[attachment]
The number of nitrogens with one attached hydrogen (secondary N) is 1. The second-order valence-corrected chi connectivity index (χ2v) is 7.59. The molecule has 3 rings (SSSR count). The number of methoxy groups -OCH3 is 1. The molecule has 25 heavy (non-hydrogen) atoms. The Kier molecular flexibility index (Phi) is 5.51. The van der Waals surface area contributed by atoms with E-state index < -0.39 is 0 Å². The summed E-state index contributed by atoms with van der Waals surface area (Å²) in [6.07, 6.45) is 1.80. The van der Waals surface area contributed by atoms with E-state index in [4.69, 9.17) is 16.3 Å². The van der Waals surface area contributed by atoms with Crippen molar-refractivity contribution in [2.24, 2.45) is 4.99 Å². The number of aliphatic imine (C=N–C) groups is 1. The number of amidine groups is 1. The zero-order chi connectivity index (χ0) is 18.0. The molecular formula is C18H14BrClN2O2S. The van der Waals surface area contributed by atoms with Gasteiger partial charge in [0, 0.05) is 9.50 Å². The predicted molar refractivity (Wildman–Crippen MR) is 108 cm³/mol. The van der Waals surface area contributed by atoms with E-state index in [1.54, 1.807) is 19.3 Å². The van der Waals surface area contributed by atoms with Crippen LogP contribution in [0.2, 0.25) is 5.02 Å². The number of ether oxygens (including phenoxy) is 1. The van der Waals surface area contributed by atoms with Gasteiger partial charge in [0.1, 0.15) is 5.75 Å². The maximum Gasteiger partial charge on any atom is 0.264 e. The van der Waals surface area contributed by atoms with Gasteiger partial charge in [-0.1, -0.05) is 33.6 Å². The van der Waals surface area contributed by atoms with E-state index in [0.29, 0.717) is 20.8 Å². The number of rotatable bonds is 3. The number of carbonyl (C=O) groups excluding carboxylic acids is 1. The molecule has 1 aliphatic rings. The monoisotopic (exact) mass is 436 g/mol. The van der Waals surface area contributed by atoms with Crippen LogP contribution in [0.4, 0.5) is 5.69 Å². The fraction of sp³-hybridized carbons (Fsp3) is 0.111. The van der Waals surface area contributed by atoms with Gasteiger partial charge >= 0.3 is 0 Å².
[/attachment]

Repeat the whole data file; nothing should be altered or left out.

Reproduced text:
The number of nitrogens with one attached hydrogen (secondary N) is 1. The second-order valence-corrected chi connectivity index (χ2v) is 7.59. The molecule has 3 rings (SSSR count). The number of methoxy groups -OCH3 is 1. The molecule has 25 heavy (non-hydrogen) atoms. The Kier molecular flexibility index (Phi) is 5.51. The van der Waals surface area contributed by atoms with E-state index < -0.39 is 0 Å². The summed E-state index contributed by atoms with van der Waals surface area (Å²) in [6.07, 6.45) is 1.80. The van der Waals surface area contributed by atoms with E-state index in [4.69, 9.17) is 16.3 Å². The van der Waals surface area contributed by atoms with Crippen molar-refractivity contribution in [2.24, 2.45) is 4.99 Å². The number of aliphatic imine (C=N–C) groups is 1. The number of amidine groups is 1. The zero-order chi connectivity index (χ0) is 18.0. The molecular formula is C18H14BrClN2O2S. The van der Waals surface area contributed by atoms with Gasteiger partial charge in [0, 0.05) is 9.50 Å². The predicted molar refractivity (Wildman–Crippen MR) is 108 cm³/mol. The van der Waals surface area contributed by atoms with E-state index in [1.54, 1.807) is 19.3 Å². The van der Waals surface area contributed by atoms with Crippen LogP contribution in [0.2, 0.25) is 5.02 Å². The number of ether oxygens (including phenoxy) is 1. The van der Waals surface area contributed by atoms with Gasteiger partial charge in [0.1, 0.15) is 5.75 Å². The maximum Gasteiger partial charge on any atom is 0.264 e. The van der Waals surface area contributed by atoms with Gasteiger partial charge in [-0.1, -0.05) is 33.6 Å². The van der Waals surface area contributed by atoms with E-state index in [0.29, 0.717) is 20.8 Å². The number of rotatable bonds is 3. The number of carbonyl (C=O) groups excluding carboxylic acids is 1. The molecule has 1 aliphatic rings. The monoisotopic (exact) mass is 436 g/mol. The van der Waals surface area contributed by atoms with Crippen LogP contribution in [0.4, 0.5) is 5.69 Å². The fraction of sp³-hybridized carbons (Fsp3) is 0.111. The van der Waals surface area contributed by atoms with Gasteiger partial charge >= 0.3 is 0 Å².